Provider Nondiscrimination Update

My editorial on the Affordable Care Act’s section that prohibits insurance companies from discriminating against classes of health care providers is now posted at Health Insights Today.

When fully implemented, this federal nondiscrimination policy will for the first time forbid any American health insurance company from refusing to cover services legally provided by a class of licensed health care practitioners (e.g., chiropractors, acupuncturists or clinical social workers) acting within the scope of their state licenses, if it covers those services when provided by a different class of practitioners (e.g., medical or osteopathic physicians). While the Affordable Care Act does not mandate equal payment for equal work (i.e., paying a chiropractor providing a service the same rate as an MD providing the same service), friend and foe alike understand that Section 2706 would make it illegal for insurers to cover any health service for one class of providers licensed to perform it while rejecting coverage for another also licensed to do so. (This nondiscrimination policy does not apply to the two largest government insurance plans—Medicare, which offers partial chiropractic coverage nationwide, and Medicaid, where coverage varies from state to state.)

This part of  the law goes into effect on January 1, 2014. Because it applies to all services that a practitioner is licensed to provide under state law, the implications are quite broad. I’ll be writing more about this in the near future, and presenting on the prevention and health promotion part of this equation at the March ACC-RAC conference in Washington, DC. (ACC-RAC is the annual Association of Chiropractic Colleges Research Agenda Conference).

Mindfulness Training for Marines

The military is pragmatic — if something works, they will use it whether it’s conventional or alternative. Over time, the evidence-based alternatives become the norm.

While preparing for overseas deployment with the U.S. Marines late last year, Staff Sgt. Nathan Hampton participated in a series of training exercises held at Camp Pendleton, Calif., designed to make him a more effective serviceman.

There were weapons qualifications. Grueling physical workouts. High-stress squad counterinsurgency drills, held in an elaborate ersatz village designed to mirror the sights, sounds and smells of a remote mountain settlement in Afghanistan.

There also were weekly meditation classes — including one in which Sgt. Hampton and his squad mates were asked to sit motionless in a chair and focus on the point of contact between their feet and the floor.

“A lot of people thought it would be a waste of time,” he said. “Why are we sitting around a classroom doing their weird meditative stuff?

“But over time, I felt more relaxed. I slept better. Physically, I noticed that I wasn’t tense all the time. It helps you think more clearly and decisively in stressful situations. There was a benefit.”

That benefit is the impetus behind Mindfulness-based Mind Fitness Training (“M-Fit”), a fledgling military initiative that teaches service members the secular meditative practice of mindfulness in order to bolster their emotional health and improve their mental performance under the stress and strain of war.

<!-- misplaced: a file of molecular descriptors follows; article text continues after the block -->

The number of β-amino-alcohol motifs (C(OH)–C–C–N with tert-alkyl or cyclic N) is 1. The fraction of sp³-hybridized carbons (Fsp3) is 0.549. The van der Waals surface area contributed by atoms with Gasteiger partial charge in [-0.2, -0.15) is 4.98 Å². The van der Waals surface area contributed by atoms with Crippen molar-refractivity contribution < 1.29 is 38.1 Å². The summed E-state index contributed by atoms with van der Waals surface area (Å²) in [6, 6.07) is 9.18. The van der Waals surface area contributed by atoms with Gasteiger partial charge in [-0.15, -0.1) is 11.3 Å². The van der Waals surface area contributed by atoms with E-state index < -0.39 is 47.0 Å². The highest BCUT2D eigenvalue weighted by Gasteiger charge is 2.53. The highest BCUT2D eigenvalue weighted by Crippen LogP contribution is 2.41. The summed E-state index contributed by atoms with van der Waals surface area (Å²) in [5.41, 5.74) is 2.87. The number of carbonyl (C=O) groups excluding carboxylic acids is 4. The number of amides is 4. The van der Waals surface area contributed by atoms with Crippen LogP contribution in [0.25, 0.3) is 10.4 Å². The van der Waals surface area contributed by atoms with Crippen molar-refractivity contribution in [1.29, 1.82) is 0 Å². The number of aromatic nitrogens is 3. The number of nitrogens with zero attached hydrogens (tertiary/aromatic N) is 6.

Designed by former U.S. Army captain and current Georgetown University professor Elizabeth Stanley, M-Fit draws on a growing body of scientific research indicating that regular meditation alleviates depression, boosts memory and the immune system, shrinks the part of the brain that controls fear and grows the areas of the brain responsible for memory and emotional regulation.

h/t The Schwartz Report

 

 

CFO Magazine Urges Fortune 500 Firms to Explore Cost Savings Via Alternative and Integrative Medicine

A fine article by John Weeks at Huffington Post, well worth reading in its entirety.

CFO Magazine would seem an unlikely source of cheerleading for more inclusion of complementary and integrative medicine practices and providers into U.S. health care delivery. Yet the magazine that targets chief financial officers (CFOs) of Fortune 500 firms has been shaking those pom poms in recent months.

There is a smart economic alignment that connects these stakeholders at the economic hip. They may even be a perfect marriage, as one writer recently put it.

An October CFO Playbook on Health Care Cost Management webinar featured the medical doctor who chairs the most significant lobbying group for integrative health care, the Integrative Healthcare Policy Consortium. The presentation from Leonard Wisneski, M.D., was assertively titled “Integrative Medicine: The Future of Health Care Delivery.” Wisneski, a former medical officer for a large employer, urged extensive piloting of integrative approaches for their cost-saving possibilities.

Early efforts to integrate complementary and alternative medicine therapies and practitioners with conventional delivery — later called integrative medicine — taught us a hard lesson. Hospitals weren’t going to make money with “CAM” the way they do with high-priced services like interventional cardiology.